At first, my boyfriend didn't want me to go -- yet. He said, "Let's just spend one more month together. We'll spend a week in Tahoe. We'll check a few things off our bucket list. And then go. After that... I guess we'll play it by ear."
It was a great plan!
Still, leaving was hard. And kind of scary. We'd been together for a long time, and it was hard to picture my life without him. But, again, it was absolutely the right decision. I made a ton of friends, I saw a ton of mountains, and I surfed about twice per day the whole time I was gone.
That's a pretty big wave.
I spent a few nights crashing on a fellow surfer's sailboat -- though, obviously, nothing sexual happened, and he knew that would be the case from the get-go. (I feel bad for people who don't understand that men and women can enjoy spending time together without having sex -- what a pathetic, limiting view of humanity.)
I also spent a week surfing, four-wheeling and hiking with a guy named Mickey -- we have the best "first moment I saw you" stories about each other ever.
I also got to surf amazing sunsets like this one -- and immediately start eating fresh mangoes, right off the tree, as soon as I got out of the water.
The real was always more fantastic than the fantastical. #SantaTeresa
It was a fantastic dos meses! And, in the end, everything worked out romantically, too.
(I mean, if your relationship is so fragile that your partner might leave you or cheat on you with some dude she met while traveling, maybe you should consider ending the relationship.)
Because of my chunky workflow, I have a really unique opportunity to travel each year. Most people don't. Yet there are times in everyone's life when they have opportunities to see the world -- after losing a job, or graduating, or during the summer. For example, after Justin graduated from his PhD program last June, we planned a dive trip in Bonaire, a small Dutch-Caribbean island off the coast of Venezuela.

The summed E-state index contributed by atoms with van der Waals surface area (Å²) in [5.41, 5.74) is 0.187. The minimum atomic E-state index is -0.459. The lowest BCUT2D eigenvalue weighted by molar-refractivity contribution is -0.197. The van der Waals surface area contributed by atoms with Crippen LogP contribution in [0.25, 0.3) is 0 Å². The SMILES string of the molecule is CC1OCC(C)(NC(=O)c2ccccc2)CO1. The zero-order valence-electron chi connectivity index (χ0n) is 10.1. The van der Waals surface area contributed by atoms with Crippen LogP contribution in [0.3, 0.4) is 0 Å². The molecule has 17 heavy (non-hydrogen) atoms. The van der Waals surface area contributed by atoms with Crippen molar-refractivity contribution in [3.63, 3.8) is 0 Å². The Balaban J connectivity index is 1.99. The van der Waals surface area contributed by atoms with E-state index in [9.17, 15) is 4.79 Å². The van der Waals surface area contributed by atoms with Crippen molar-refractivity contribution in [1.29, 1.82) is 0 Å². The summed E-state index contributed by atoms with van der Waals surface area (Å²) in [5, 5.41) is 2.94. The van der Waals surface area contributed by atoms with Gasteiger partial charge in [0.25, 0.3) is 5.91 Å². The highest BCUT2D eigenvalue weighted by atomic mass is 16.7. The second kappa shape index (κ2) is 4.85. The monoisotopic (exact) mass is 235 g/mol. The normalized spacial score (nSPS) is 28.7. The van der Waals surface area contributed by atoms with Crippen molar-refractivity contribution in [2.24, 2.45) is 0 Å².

Because he'd already accepted a postdoc position, he could only stay for nine days -- but was really excited for me when I said I wanted to stay en extra week without him. I got to watch the Fourth of July fireworks from forty feet below the sea, add fifteen new dives to my dive log, hike several miles, and meet two American Ninja Warriors.
We crammed a LOT of muscle into one small phone booth.
Meanwhile, he's had a few opportunities to travel that I couldn't be a part of. For example, he's a class-IV (and, sometimes, class-V) whitewater kayaker. I've done a handful of class-III's, and one class-IV. So when he won a permit to kayak the Grand Canyon, I obviously couldn't go.
But how could I ask him to miss out on a rare chance to kayak the Grand, camping out in some of the most beautiful, remote spots in the world?
How could I deprive him of the chance to do this:
I mean, I wasn't thrilled that his permit was for a Valentine's Day launch. I love being ridiculously adventurous and silly on Valentine's Day, and it kind of sucked celebrating without him.
For about five minutes, until I made other plans -- brunch, skateboarding and surfing in Santa Cruz with some of my favorite friends.
Because what kind of horrible girlfriend would I be if I told him he "couldn't" do the Grand Canyon?
What kind of terrible boyfriend would be be if he'd told me I couldn't stay in Bonaire another week, just because he was leaving?
What kind of horrible partner asks you not to take advantage of an incredible time in your life when you're completely free to travel?
I couldn't stay with someone who wanted me to say no to road trips with college friends; parties at the exploratorium; weddings in New York, Mystic, and Colorado; fishing trips; and surf sessions -- just because he couldn't make it.
Did you know that Park City has an Alpine roller coaster? I'm pretty sure it was, like, $20 -- but it was totally worth it!
Because it would be proof he didn't love me.
Time is the one thing you can never have back. Once it's gone, it's gone.
About the Author
Eva is a content specialist with a passion for play, travel... and a little bit of girl power. Read more >